I can’t remember the last time I was home (childhood home) for Easter. It’s never been that big of a holiday in our family, not comparable to Christmas anyways. But I do have fond memories of our family’s holiday preparations, my mother and I dying the eggs, the brunch on Easter Sunday at my grandparents’ house just outside of town. Some years we would go to church on the Holy Saturday for the Midnight Office. What was exciting about that was not that we would bring the Holy Light home, it was that we got to wear our new holiday outfits and play outdoors at night. I was a kid. A few years later, a teenager, it was the opportunity to be out at night and experience my childhood crushes magnified under the brash moonlight that made Easter night something to look forward to.
Over the years since I left the ol’ country, I have tried to keep the tradition alive. Last year I used Copiloo and his demanding schedule as an excuse to bail out, but a day or two before the Great Friday I decided I wanted to dye eggs. Because the Orthodox Easter fell well behind the Catholic Easter it was impossible to find egg dye in stores. Luckily my good friend over at Twiddlingfigers.com mailed me a few dye pills from her stash and I was able to prepare an appropriate Easter basket.
This will be Copiloo’s first Easter that counts (last year around this time he was still coming to terms with the fact that he was out of the womb) and I want it to be nice. We kinda screwed the pooch on the Easter Egg Hunt; both yesterday and today Copiloo woke up on the early side (i.e. 5 am) so he was napping by 10am when the hunt was in motion.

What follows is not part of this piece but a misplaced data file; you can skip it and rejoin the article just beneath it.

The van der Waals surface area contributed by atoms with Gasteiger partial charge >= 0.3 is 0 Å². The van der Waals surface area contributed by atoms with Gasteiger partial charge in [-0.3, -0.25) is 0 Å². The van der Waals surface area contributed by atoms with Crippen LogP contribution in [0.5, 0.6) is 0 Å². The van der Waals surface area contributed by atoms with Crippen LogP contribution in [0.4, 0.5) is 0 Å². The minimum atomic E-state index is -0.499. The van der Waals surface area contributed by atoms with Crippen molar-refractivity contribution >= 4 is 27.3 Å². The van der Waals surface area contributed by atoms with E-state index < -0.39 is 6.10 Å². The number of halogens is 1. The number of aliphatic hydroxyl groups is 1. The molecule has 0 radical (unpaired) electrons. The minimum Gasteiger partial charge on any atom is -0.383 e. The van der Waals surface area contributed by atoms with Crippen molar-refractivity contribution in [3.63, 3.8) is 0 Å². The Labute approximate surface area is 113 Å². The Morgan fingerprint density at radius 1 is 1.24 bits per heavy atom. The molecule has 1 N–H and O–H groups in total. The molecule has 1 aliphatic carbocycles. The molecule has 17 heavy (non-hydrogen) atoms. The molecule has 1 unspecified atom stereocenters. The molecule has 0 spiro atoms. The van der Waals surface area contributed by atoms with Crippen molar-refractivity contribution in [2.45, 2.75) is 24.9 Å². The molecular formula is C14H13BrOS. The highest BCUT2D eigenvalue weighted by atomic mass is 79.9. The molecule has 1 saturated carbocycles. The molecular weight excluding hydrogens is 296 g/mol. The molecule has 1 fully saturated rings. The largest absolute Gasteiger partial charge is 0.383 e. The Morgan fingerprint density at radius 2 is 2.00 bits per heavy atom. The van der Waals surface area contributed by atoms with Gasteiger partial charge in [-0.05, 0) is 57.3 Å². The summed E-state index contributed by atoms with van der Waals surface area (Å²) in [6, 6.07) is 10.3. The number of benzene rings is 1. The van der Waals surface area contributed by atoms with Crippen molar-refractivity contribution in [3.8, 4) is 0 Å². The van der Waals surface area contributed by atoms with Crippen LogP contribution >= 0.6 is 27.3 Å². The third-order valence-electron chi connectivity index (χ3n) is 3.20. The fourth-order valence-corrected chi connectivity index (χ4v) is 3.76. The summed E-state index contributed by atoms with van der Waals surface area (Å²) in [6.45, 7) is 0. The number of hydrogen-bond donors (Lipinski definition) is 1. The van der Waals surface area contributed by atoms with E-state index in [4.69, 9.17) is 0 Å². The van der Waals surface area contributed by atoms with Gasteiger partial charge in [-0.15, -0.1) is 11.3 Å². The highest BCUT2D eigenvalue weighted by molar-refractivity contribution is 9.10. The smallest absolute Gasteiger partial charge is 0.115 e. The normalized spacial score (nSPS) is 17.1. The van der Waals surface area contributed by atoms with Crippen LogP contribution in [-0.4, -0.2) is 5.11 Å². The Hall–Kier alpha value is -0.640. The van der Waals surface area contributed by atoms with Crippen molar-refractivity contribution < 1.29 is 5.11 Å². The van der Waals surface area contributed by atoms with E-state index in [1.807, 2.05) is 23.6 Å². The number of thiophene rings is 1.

I have the dyed eggs and Easter bunny basket left to redeem myself. So here I am struggling with the egg dying. Advice #1 (and only): if you want colorful eggs for Easter, forget about your organic and eco-friendly approach to life*. I tried ecco-egg coloring kit. Thank God I did not pay the full price for this useless item. I still paid about 700% more than what Paas kit cost me at the neighborhood market.
The eco attempt (the yellow eggs are actually okay; they were supposed to be orange especially since they were sunken in the dye for about 30 minutes):
The traditional Paas attempt:
I have to admit that I chose the easy way out. I usually do patterns on the eggs, but I just did not have the time (or patience) to deal with it. So my steps included pill in vinegar, add water, make sure eggs are dry and clean, sink them in the dyed water, wait, take them out, wait for them to dry, rub them with some bacon for sheen, and place them in the basket.
Had I used the nylons and leaves for patterns, I would have had beautiful eggs like my mom’s:
Finally, here’s the modest Easter Bunny basket Evan will be finding on the steps tomorrow:
Truly He is Risen!
*If you happen to have red onion skins laying around the house, that is the most organic you can go and I know for a fact that it works. I have done it once or twice in the past.